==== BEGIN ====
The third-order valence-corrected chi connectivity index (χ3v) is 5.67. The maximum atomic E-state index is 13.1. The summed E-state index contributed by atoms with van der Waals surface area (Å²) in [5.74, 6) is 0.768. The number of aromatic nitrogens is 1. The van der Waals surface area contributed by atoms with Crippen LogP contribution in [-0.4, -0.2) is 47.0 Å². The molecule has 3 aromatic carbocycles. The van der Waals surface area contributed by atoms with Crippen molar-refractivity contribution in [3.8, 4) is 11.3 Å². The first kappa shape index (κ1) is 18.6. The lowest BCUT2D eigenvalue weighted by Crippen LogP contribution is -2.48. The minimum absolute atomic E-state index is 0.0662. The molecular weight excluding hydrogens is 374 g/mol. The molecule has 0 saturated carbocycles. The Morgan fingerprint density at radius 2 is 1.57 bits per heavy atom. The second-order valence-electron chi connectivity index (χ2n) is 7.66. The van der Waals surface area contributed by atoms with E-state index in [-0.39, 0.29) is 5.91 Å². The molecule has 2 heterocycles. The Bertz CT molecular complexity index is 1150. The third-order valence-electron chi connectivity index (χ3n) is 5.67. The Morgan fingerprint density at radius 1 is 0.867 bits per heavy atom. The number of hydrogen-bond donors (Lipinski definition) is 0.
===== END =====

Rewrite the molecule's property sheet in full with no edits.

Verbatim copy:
The third-order valence-corrected chi connectivity index (χ3v) is 5.67. The maximum atomic E-state index is 13.1. The summed E-state index contributed by atoms with van der Waals surface area (Å²) in [5.74, 6) is 0.768. The number of aromatic nitrogens is 1. The van der Waals surface area contributed by atoms with Crippen LogP contribution in [-0.4, -0.2) is 47.0 Å². The molecule has 3 aromatic carbocycles. The van der Waals surface area contributed by atoms with Crippen molar-refractivity contribution in [3.8, 4) is 11.3 Å². The first kappa shape index (κ1) is 18.6. The lowest BCUT2D eigenvalue weighted by Crippen LogP contribution is -2.48. The minimum absolute atomic E-state index is 0.0662. The molecular weight excluding hydrogens is 374 g/mol. The molecule has 0 saturated carbocycles. The Morgan fingerprint density at radius 2 is 1.57 bits per heavy atom. The second-order valence-electron chi connectivity index (χ2n) is 7.66. The van der Waals surface area contributed by atoms with E-state index in [-0.39, 0.29) is 5.91 Å². The molecule has 2 heterocycles. The Bertz CT molecular complexity index is 1150. The third-order valence-electron chi connectivity index (χ3n) is 5.67. The Morgan fingerprint density at radius 1 is 0.867 bits per heavy atom. The number of hydrogen-bond donors (Lipinski definition) is 0.